PHOENIX – Coaches Sam Duane and Doug Harris are lifelong friends who are as close as brothers. Either would have been pulling hard for the other in Arizona’s recent 6A boys basketball state championship game if not for one pertinent detail: They were facing off against each other with a championship on the line.
An unlikely series of events converged to set the stage for a matchup that Duane described as “kind of a cool deal, but at the same time, he is like family so it’s going to be hard because there will be a loser.”
Harris’ Hamilton High team advanced to the title game as a No. 9 seed by upsetting defending champion and perennial contender Sunnyslope. The Huskies went into the contest with the underdog’s momentum.
Duane’s Perry High team, the No. 3 seed, was regarded as a contender throughout the season and featured a budding star in the freshman Koa Peat and an established one in senior 7-foot center Dylan Anderson.
In the end, Duane’s Pumas prevailed in a defensive struggle 48-38. But friendship won, too.
Harris and Duane forged their relationship at Corona del Sol High in Tempe more than 30 years ago. Like Duane, Harris and his brothers played for Duane’s father, Sam Duane, Sr., a legendary figure in Arizona high school basketball circles.
Describing their bond, Duane said, simply, “Coach Harris is family.”
The 6A championship game at Veterans Memorial Coliseum wasn’t the first time that Duane and Harris have been involved in a friendly family feud on the court. Their coaching careers have been intertwined since 2007. They battled it out often when Duane, who took over at Corona del Sol seven seasons after his dad retired, was coaching the Aztecs and Harris was at the helm of Desert Vista.
Duane matched his dad by winning four state titles with the Aztecs, but topped him by pulling them off in four consecutive seasons. Harris, whose name still graces the Corona del Sol record book as a player, coached Desert Vista to its first state championship in 2008.
As players, Sam Duane Sr. said: “Both of them were really good students of the game and both of them understood the game. Of course, Sammy grew up in a coaching family. And Doug, when he was playing for me, he was like a coach on the floor.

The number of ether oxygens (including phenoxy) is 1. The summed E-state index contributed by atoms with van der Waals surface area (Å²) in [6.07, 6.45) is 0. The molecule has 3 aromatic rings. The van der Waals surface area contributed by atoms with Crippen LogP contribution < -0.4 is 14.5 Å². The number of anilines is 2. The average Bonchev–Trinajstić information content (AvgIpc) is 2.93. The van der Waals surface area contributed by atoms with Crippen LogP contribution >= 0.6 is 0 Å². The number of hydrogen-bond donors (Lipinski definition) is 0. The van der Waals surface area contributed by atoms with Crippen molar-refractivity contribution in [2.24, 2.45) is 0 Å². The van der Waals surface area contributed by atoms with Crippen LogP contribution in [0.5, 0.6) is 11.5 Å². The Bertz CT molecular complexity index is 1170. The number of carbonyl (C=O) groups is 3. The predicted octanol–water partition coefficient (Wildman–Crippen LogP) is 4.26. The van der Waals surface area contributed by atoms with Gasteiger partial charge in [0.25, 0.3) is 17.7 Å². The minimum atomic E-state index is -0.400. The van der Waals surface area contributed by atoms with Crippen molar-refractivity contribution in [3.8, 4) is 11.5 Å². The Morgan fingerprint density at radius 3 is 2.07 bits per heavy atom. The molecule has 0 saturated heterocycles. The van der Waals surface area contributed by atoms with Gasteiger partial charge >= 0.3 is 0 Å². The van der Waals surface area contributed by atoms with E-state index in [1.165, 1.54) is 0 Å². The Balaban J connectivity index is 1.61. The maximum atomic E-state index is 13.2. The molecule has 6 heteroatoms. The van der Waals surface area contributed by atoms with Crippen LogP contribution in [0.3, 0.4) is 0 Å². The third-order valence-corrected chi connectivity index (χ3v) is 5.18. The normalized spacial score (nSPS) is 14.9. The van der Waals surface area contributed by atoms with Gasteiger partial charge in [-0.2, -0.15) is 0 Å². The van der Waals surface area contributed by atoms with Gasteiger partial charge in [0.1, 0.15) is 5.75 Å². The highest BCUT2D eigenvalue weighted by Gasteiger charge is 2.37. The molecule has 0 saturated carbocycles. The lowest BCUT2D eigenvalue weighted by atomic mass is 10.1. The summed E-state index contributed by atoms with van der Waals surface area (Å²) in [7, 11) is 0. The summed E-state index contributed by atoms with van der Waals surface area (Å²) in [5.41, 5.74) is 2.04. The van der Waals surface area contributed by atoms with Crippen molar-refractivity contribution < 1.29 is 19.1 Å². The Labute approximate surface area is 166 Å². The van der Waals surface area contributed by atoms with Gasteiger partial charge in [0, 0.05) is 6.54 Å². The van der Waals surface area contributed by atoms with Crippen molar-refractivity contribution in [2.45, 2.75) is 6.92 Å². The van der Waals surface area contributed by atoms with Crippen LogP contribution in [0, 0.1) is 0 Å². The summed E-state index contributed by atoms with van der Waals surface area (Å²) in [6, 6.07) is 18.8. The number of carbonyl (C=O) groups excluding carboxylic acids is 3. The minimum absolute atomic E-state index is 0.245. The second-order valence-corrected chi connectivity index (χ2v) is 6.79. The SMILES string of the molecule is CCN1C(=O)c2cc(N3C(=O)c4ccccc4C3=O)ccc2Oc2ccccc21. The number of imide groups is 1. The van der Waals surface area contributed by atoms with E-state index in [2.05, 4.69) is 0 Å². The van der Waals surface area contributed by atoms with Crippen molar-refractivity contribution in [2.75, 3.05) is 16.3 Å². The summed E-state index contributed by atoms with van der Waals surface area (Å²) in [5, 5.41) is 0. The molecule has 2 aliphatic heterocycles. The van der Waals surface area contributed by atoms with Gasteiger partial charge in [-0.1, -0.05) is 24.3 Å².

“But I never talked to him about being a coach, and the same thing with Sammy.”
This season, Duane coached Perry to a 14-4 record with help from Peat, the breakout freshman small forward, and Anderson, a four-star recruit. In the playoffs, the Pumas routed Queen Creek 70-37. They followed that with another lopsided victory, this time against sixth-seeded Basha, 62-28.
But defense was the story of Perry’s playoff run, and the Pumas locked down Brophy Prep when it mattered most to reach the championship game. Peat’s clutch blocked shot in the final seconds of the second overtime helped Perry survive, and the Pumas held on for a thrilling 49-47 triple-overtime victory that sent them to the championship game.
Harris and the Huskies made a similar, if not more impressive, run to the finals after finishing fourth in the 6A Premier Conference behind Perry, Brophy and Basha.
Led by star guard Quincy Adams, the Huskies rolled past Cibola 68-31 in a play-in game just to make the main playoff field. They stunned a 15-3 Mesa High team 45-37 on the Jackrabbits’ court, then faced a Sunnyslope program that has played in seven championship games, winning five of them, since 2002.
The Huskies fought off the top-seeded Vikings, 43-40, in a nailbiter. With the potential for a letdown after that unexpected victory, Harris coached the Huskies past No. 12 seed Boulder Creek, 61-55, to advance to the championship game – and a date with Duane and the Pumas.
“Doug is extremely competitive, I am extremely competitive, so we both know the joke goes up when we step on the floor, that we both want to win really bad,” Duane said.
Perry built a seven-point lead going into the fourth quarter and ended the Huskies’ run for Perry’s first state boys basketball title. When it was over, the two shook hands – friends again.
“It was a pretty special moment,” Harris said.